President Donald Trump’s character has been under nonstop attack since he first appeared on the national stage in the 1980s. Yet somehow people still seem to think this is an effective tactic in an attempt to either change him, take him down, or turn off his supporters. It’s not going to work.
When porn star Stormy Daniels emerged with allegations of a tryst with Trump in 2006, Trump supporters yawned. They didn’t deny the possibility, or even the probability, they simply didn’t care. Not because half the American people suddenly decided infidelity is a good thing, or even an indifferent thing, but because Donald Trump wasn’t elected the nation’s husband, he was elected President of the United States.
A good chunk of the 90s were spent arguing over this very thing – does legal but morally repugnant private conduct matter more than public behavior? The answer then was an unambiguous “no.” Putting aside what is unquestioningly a denigration of our culture and civil society, that the answer remains a resounding no today should surprise no one.
But the complaints about Trump’s character don’t stop at his actions in his personal life, they’ve bled into his actions and words as President.
One writer declared, “Trump’s refusal to listen to advisers, his inability to bite his tongue, his demonization and belittling of senators who vote for his agenda but refuse to keep quiet when he does or says things they disagree with, his rants against the First Amendment, his praise for dictators and insults for allies, his need to create new controversies to eclipse old ones, and his inexhaustible capacity to lie and fabricate history: All of this springs from his character.”
These have also largely fallen flat for the same reason his past personal conduct, both admitted (in his first 2 marriages) and denied, did – words aren’t actions. If Trump acted to limit freedom of the press, for example, that would be one thing. But complaining about CNN is hardly setting up a Gulag. If saying nice things about Kim Jong-Un translated into adopting hereditary, absolute power, rather than a plausible diplomatic tactic, then again, sure.
Lying is never good, but it’s also the currency of politicians. Not to excuse it, because I don’t, but exaggeration and falsehoods weren’t created on January 20, 2017. Just because the media embraced a hair-trigger, hyper-sensitive breathlessness in their reporting of the concept after 8 years of uninterrupted slumber does not mean people care.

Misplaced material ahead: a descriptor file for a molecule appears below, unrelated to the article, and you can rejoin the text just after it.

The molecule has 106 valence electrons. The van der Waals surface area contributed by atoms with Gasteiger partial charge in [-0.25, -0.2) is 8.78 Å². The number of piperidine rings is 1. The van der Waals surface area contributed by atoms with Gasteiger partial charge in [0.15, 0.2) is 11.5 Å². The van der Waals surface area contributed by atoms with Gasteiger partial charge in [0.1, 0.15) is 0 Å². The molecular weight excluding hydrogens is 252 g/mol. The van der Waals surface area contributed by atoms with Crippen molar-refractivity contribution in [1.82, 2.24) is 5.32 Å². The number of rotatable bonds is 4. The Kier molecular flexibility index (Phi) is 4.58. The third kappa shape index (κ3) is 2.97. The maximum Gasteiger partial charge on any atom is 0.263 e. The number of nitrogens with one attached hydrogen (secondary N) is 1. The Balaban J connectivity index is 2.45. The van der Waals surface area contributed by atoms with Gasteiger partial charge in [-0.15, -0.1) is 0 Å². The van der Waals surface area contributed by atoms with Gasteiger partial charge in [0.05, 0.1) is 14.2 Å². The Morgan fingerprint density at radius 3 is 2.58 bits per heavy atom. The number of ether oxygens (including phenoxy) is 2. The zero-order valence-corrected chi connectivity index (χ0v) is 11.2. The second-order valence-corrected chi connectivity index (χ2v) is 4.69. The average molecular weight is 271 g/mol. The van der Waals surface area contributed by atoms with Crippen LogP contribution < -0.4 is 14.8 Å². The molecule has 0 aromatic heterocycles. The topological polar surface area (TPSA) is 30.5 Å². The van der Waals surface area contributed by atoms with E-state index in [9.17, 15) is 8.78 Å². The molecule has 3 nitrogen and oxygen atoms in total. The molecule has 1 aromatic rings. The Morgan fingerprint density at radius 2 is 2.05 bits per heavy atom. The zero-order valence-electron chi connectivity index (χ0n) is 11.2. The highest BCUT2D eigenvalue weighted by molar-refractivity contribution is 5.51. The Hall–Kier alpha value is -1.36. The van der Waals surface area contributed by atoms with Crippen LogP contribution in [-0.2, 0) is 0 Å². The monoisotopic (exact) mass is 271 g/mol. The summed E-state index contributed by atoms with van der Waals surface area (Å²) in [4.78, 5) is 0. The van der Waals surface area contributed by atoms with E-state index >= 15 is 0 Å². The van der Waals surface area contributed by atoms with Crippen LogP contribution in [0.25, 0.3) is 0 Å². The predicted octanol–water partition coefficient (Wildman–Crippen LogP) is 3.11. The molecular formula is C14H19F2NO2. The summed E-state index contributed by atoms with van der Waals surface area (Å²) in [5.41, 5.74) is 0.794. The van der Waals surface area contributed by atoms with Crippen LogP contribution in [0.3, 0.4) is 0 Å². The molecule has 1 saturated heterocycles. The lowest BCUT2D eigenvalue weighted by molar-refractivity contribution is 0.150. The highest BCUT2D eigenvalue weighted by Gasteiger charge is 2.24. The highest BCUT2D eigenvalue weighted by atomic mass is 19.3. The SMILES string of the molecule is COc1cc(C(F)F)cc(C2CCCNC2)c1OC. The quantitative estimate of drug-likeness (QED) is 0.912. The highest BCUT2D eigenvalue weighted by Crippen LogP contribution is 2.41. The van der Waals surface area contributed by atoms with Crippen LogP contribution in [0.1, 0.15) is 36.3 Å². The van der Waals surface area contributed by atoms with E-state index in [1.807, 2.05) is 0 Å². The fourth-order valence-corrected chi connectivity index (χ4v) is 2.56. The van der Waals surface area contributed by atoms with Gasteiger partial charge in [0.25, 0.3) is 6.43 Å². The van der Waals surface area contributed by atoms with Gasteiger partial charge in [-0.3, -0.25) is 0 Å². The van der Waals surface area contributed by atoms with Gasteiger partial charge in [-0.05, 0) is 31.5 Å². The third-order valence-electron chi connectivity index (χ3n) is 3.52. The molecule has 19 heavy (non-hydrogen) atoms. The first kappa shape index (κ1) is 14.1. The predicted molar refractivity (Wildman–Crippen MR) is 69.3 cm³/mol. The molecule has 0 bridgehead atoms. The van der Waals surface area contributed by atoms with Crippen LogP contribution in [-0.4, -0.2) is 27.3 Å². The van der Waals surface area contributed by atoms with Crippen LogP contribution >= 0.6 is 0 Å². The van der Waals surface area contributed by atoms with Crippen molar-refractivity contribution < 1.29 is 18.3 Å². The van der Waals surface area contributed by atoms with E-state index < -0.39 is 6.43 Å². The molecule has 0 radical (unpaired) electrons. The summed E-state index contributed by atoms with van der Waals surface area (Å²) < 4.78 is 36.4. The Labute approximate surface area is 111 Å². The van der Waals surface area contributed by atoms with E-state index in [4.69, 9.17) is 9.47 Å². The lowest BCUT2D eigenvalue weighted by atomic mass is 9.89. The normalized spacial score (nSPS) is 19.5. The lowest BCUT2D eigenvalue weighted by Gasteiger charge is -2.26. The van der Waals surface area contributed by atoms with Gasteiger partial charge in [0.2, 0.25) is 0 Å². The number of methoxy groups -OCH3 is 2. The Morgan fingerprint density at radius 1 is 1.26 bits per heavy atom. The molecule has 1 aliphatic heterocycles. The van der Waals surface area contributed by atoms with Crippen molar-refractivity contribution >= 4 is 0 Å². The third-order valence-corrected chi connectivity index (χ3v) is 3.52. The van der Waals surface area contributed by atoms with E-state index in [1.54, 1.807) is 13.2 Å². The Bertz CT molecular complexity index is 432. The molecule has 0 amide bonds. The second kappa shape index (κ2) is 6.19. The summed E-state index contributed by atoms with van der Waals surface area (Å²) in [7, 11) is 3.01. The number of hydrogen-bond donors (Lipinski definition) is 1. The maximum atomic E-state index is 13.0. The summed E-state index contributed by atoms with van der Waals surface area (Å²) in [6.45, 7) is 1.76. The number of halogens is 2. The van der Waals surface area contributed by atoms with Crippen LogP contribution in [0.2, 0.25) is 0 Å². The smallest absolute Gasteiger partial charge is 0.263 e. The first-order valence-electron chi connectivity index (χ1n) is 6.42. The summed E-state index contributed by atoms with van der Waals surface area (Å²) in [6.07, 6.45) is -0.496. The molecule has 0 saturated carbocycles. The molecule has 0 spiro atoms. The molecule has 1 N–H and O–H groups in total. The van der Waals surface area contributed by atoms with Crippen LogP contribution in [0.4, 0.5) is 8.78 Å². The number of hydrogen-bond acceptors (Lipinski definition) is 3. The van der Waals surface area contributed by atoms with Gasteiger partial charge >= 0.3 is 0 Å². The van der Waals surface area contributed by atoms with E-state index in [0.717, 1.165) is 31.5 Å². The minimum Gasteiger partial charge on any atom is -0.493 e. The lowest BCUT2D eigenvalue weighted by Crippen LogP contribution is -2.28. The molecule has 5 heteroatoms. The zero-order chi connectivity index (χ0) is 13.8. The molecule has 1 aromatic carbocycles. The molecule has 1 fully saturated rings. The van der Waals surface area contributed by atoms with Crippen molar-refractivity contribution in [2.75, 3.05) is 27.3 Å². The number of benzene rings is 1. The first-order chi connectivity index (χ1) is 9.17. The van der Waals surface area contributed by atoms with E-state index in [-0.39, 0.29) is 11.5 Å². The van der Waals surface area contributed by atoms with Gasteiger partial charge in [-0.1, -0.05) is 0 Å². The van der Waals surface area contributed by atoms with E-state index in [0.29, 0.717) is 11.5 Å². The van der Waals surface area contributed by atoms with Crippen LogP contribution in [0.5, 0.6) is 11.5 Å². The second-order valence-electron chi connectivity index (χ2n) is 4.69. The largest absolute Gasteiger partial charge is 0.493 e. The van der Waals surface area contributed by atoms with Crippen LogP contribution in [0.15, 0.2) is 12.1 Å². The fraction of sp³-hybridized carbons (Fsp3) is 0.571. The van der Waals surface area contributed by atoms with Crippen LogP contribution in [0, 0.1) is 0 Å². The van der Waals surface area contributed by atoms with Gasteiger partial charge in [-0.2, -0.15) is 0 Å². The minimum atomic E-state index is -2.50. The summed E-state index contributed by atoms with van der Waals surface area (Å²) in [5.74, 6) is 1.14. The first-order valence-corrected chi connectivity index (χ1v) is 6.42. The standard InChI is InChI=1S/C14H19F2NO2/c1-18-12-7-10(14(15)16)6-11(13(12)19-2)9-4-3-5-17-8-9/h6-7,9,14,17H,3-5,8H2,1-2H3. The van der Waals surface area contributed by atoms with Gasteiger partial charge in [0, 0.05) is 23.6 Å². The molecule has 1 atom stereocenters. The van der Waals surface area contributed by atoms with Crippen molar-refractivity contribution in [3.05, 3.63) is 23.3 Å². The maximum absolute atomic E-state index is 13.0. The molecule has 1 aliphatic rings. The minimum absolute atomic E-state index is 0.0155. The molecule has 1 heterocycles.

That’s really what it boils down to – Trump supporters don’t care. None of the untruths, to whatever degree, aren’t important enough to matter. This is largely due to overkill. Liberal journalists are all too happy to “fact check” everything the President says, no matter how insignificant, as if flooding the zone will somehow bring about a critical mass that turns off support. What it really does is drown out all of it, and the petty nature of most of it leads the larger issues to be dismissed as well. Trump declaring he won the Electoral College in a historic landslide isn’t important to anyone, it’s the equivalent of stretching the size of a fish you caught. Yet it’s presented alongside other substantive falsehoods as if it’s the same as saying, “If you like your doctor, you can keep your doctor.” It’s not, by a longshot.
That’s the difference between critics and haters. Critics, whether you agree with them or not, are generally justified in their criticisms, which tend to be based on specific policy or even style differences. Haters will be unsatisfied and angry even as someone accomplishes things they’d sworn they supported because of who is accomplishing them. It’s irrational. There is so much personal hatred of Donald Trump for existing in a way the old order doesn’t like, it’s become impossible and exhausting trying to separate out legitimate criticism from venomous ramblings. It’s like trying to blame which raindrops made you wet in a thunderstorm.
Mitt Romney, the failed 2012 GOP presidential nominee who will be sworn in as Utah’s junior Senator today, appears ready to ride his high horse right into the Senate. He’s attacking the President’s character now, after happily accepting his support during his election. “A president should demonstrate the essential qualities of honesty and integrity, and elevate the national discourse with comity and mutual respect,” Romney wrote.
He added, “With the nation so divided, resentful and angry, presidential leadership in qualities of character is indispensable. And it is in this province where the incumbent’s shortfall has been most glaring.”
Virtue signaling, Romney concluded, “I will speak out against significant statements or actions that are divisive, racist, sexist, anti-immigrant, dishonest or destructive to democratic institutions.” It could have been lifted from any transcript from CNN or MSNBC, and will go a long way toward his elevation to the post of “the new John McCain.”
But people have heard all of this before, and have discounted it. Partisanship existed long before Trump, he didn’t invent it and his unhinged critics are the ones who’ve lost their collective minds. The President treats every critic the same, regardless of race (it’s up to you whether you think that’s a good thing or not), and the same goes for gender. There is nothing “anti-immigrant” about seeking to end illegal immigration, unless you equate the two. And if the First Amendment has any meaning, exercising your right to it does not diminish any else’s to do the same, even if it’s pointed toward them.
There’s plenty to dislike about Donald Trump the man, just as there’s plenty to dislike about everyone, if you spend all your time looking for it. Trump voters don’t, Trump critics do. And they do so while claiming his supporters are obsessed with him…without irony.
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